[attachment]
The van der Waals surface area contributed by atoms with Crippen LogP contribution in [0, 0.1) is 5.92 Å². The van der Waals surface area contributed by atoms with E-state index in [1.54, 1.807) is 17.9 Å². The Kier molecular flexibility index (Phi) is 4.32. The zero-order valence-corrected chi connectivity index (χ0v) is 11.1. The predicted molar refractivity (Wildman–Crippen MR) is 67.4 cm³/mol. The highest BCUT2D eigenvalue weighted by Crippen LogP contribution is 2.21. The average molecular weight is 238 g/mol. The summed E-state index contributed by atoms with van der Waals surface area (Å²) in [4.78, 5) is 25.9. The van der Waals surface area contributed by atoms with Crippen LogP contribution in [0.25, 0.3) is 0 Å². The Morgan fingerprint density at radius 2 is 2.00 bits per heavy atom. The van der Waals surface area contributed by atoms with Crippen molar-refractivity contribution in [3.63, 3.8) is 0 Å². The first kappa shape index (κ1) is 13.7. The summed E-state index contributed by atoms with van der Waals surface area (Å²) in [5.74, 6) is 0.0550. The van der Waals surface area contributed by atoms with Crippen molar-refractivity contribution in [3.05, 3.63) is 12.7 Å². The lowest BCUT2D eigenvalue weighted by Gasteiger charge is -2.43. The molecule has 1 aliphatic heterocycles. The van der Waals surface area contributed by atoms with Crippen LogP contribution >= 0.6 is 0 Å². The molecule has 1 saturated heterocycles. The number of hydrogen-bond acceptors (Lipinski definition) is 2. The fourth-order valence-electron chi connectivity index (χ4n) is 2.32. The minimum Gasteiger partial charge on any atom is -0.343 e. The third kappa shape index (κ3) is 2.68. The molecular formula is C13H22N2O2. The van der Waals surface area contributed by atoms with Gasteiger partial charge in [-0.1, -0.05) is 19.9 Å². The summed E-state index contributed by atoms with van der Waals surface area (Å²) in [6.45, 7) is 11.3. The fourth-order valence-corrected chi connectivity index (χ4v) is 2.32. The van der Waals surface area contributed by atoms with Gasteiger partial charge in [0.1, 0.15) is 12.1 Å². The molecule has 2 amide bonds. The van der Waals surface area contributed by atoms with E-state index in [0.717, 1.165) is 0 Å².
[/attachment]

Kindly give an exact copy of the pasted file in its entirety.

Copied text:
The van der Waals surface area contributed by atoms with Crippen LogP contribution in [0, 0.1) is 5.92 Å². The van der Waals surface area contributed by atoms with E-state index in [1.54, 1.807) is 17.9 Å². The Kier molecular flexibility index (Phi) is 4.32. The zero-order valence-corrected chi connectivity index (χ0v) is 11.1. The predicted molar refractivity (Wildman–Crippen MR) is 67.4 cm³/mol. The highest BCUT2D eigenvalue weighted by Crippen LogP contribution is 2.21. The average molecular weight is 238 g/mol. The summed E-state index contributed by atoms with van der Waals surface area (Å²) in [4.78, 5) is 25.9. The van der Waals surface area contributed by atoms with Crippen LogP contribution in [0.25, 0.3) is 0 Å². The Morgan fingerprint density at radius 2 is 2.00 bits per heavy atom. The van der Waals surface area contributed by atoms with Crippen molar-refractivity contribution in [3.63, 3.8) is 0 Å². The first kappa shape index (κ1) is 13.7. The summed E-state index contributed by atoms with van der Waals surface area (Å²) in [5.74, 6) is 0.0550. The van der Waals surface area contributed by atoms with Crippen molar-refractivity contribution in [3.05, 3.63) is 12.7 Å². The lowest BCUT2D eigenvalue weighted by Gasteiger charge is -2.43. The molecule has 1 aliphatic heterocycles. The van der Waals surface area contributed by atoms with Crippen LogP contribution >= 0.6 is 0 Å². The molecule has 1 saturated heterocycles. The number of hydrogen-bond acceptors (Lipinski definition) is 2. The fourth-order valence-electron chi connectivity index (χ4n) is 2.32. The minimum Gasteiger partial charge on any atom is -0.343 e. The third kappa shape index (κ3) is 2.68. The molecular formula is C13H22N2O2. The van der Waals surface area contributed by atoms with Gasteiger partial charge in [-0.1, -0.05) is 19.9 Å². The summed E-state index contributed by atoms with van der Waals surface area (Å²) in [6.45, 7) is 11.3. The fourth-order valence-corrected chi connectivity index (χ4v) is 2.32. The van der Waals surface area contributed by atoms with Gasteiger partial charge in [0.1, 0.15) is 12.1 Å². The molecule has 2 amide bonds. The van der Waals surface area contributed by atoms with E-state index in [0.717, 1.165) is 0 Å².